In 1520, the Portuguese explorer Ferdinand Magellan sailed into an unfamiliar ocean, which he named “Pacific,” meaning “peaceful,” owing to the calmness of the sea. The Pacific Ocean, however, has often been anything but peaceful. It is subject to frequent and fierce hurricanes and typhoons. Ringed by volcanoes and rocked by massive underwater movements in the earth’s crust, it has seen monster tsunamis devastate settlements along its shores. It has also witnessed terrible man-made devastation of war. The battles in the Pacific Theater during WWII were particularly bloody and brutal. The Pacific Rim is the only place on earth where atomic bombs have been dropped on human populations. It has also witnessed the testing of nuclear bombs a thousand times more powerful on the little atoll called “Bikini” in the Marshall Islands. So the Pacific has often been anything but pacific.
Nonetheless, students from this little school in the Pacific have a mission to make the world more pacific. I recently reflected on our mission to be peacemakers during a trip to South Korea and Japan that occurred on the 70th anniversary of the ending of WWII. I wrote three ponderings about this which I will share over the next few weeks. I offer these irenic (peaceful) essays in the hopes that they may promote reflections on the peaceable things of the Kingdom, for we have a prophetic mandate to establish peace.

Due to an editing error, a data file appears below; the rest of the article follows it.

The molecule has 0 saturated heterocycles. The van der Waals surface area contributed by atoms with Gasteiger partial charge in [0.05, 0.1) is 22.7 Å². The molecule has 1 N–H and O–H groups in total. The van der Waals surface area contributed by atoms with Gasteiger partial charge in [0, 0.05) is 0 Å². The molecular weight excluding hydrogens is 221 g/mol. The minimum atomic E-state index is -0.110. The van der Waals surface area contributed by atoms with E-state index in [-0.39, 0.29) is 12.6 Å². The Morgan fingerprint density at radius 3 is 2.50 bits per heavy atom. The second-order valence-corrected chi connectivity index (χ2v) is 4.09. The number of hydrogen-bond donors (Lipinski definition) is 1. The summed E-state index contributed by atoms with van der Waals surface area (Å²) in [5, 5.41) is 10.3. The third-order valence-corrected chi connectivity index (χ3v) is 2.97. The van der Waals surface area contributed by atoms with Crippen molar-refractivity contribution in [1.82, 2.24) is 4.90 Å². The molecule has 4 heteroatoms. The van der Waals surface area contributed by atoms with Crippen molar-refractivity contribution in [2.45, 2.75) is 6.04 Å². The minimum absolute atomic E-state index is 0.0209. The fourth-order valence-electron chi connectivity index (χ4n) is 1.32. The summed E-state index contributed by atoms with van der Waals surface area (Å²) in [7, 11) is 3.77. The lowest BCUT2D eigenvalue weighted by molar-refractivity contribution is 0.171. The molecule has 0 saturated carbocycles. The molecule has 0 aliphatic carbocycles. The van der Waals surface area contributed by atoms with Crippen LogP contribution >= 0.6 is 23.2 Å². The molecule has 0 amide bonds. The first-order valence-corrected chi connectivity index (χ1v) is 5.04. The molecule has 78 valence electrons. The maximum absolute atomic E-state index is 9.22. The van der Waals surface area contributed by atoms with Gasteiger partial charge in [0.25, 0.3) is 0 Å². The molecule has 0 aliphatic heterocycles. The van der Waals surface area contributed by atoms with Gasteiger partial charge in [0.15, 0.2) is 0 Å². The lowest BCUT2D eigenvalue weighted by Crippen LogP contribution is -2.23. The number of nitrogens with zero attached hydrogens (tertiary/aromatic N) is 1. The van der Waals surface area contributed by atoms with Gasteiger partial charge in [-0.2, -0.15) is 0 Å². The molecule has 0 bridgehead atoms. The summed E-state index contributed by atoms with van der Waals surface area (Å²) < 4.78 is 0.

In 1955, President David O. McKay prophesied, “You mark my word . . . from this school . . . will go men and women whose influence will be felt for good toward the establishment of peace internationally.” I was reminded of this prophecy last week on a visit to South Korea.
Our visit coincided with the 70th anniversary of the end of WWII. South Korean flags festooned the streets everywhere as the country celebrated independence from Japanese occupation. Most of you know that the Japanese occupation was a very painful episode in Korean history. Memories and feelings are often still raw.
I asked my Korean traveling companion, who is a graduate from BYU–Hawaii, if Latter-day Saints are able to transcend the history of hatred and hurt. “Yes,” he said, and told me a touching personal story to illustrate how.
While in the temple in Tokyo, a Japanese man approached him and said, “As a Korean, you hate us Japanese don’t you?” Such a question in the temple took my companion by surprise. But without hesitation he said “No. I do not hate you. You are my brother. I love you.” He repeated this several times until his Japanese brother believed him. Then they embraced.
There, in that sacred place, David O. McKay’s prophecy’s was partly fulfilled. One of our graduates exercised an influence for good in the establishment of peace internationally. He did so not by writing a treaty, nor by mediating some geo-political conflict, nor by lobbying for some grand human rights movement. He became an international peacemaker by reaching out in love to his Japanese brother. He knew that in the gospel we are related less by our national differences than by our spiritual kinship.
You, too, can become international peacemakers right here and now. There are opportunities all around to reach out, learn from, and embrace those from other countries. By so doing, you are fulfilling in small but important ways President McKay’s prophecy.
We become peacemakers by living the gospel. President McKay taught: “the gospel plan . . . is the only plan by which the world, by obedience to it, may obtain peace.” The gospel brings us peace as we follow the Prince of Peace. It also helps us bring peace to others by teaching us to embrace all people, even enemies, as our brothers and sisters.